That's when countries will start looking to take control of our laws (trade laws), eating into UK sovereignty. They'll also be demanding big concessions, particularly if the UK economy takes a hit so it's in a very weak position.

    But hey ho, we'll have Bozo, Gove or even 'the man with the brexit plan' Corbyn at the helm, so it will all go super smoothly I'm sure.

    I hope everyone's liking hearing about England's brexit anyway, as it's going to be the top item on the news for at least a decade.


  7. Progress Scotland have published their first opinion poll.

    1. It's very interesting too. Despite the research having been conducted by professionals, we can expect brainboxes like Wells and Bouncy to find faults.

    2. If Scotland became an independent country, it should be a full member of the European Union

      Agree: 80% Disagree: 20% (ex DK)

      Well that's pretty 'decisive'.

    3. We would not be independent in the EU. The EU would be our master and dictator.

    4. The UK is currently showing the world how the 27 countries that make up the EU have pretty much zero influence on the internal affairs / sovereignty of member states.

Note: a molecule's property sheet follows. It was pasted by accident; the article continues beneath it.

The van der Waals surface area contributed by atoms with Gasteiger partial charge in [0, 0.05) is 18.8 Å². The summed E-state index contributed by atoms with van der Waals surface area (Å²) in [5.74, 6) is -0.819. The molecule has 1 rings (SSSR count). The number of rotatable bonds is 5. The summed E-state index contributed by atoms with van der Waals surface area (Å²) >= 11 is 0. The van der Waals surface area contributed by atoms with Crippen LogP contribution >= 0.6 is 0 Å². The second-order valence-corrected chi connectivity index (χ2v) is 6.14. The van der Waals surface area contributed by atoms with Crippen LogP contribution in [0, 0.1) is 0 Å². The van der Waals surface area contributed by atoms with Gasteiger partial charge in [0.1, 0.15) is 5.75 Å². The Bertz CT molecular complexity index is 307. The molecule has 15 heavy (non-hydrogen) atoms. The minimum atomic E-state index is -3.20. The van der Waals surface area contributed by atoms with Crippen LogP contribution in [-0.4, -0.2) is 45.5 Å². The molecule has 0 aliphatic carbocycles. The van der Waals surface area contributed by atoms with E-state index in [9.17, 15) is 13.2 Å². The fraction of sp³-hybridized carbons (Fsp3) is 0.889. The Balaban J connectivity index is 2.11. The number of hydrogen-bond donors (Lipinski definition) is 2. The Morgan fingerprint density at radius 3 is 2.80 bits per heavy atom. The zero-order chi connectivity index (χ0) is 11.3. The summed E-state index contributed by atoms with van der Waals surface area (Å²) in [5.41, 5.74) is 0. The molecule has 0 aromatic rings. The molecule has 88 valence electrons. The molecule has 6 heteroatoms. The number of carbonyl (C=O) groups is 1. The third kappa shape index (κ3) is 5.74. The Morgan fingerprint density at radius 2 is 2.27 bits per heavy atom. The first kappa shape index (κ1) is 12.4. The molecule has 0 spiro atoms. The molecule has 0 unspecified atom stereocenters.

Nope, England/Britain is making the biggest domestic, international, political, social, economic and constitutional clusterfuck of its entire history all by itself. Not even the slightest wee bit of 'dictating' help needed from outside for this prize mess at all.

    5. Clackmannanshire Central (Clackmannanshire) first preferences:

      SNP: 40.9% (+2.6)
      LAB: 31.9% (-8.0)
      CON: 19.8% (+3.2)
      UKIP: 3.3% (+3.3)
      GRN: 2.5% (-2.7)
      LDEM: 1.7% (+1.7)

      SNP HOLD.

    6. "We would not be independent in the UK. The UK would be our master and dictator. I for one am grateful to our masters for the crumbs from the table."
      Fixed that for Cordelia.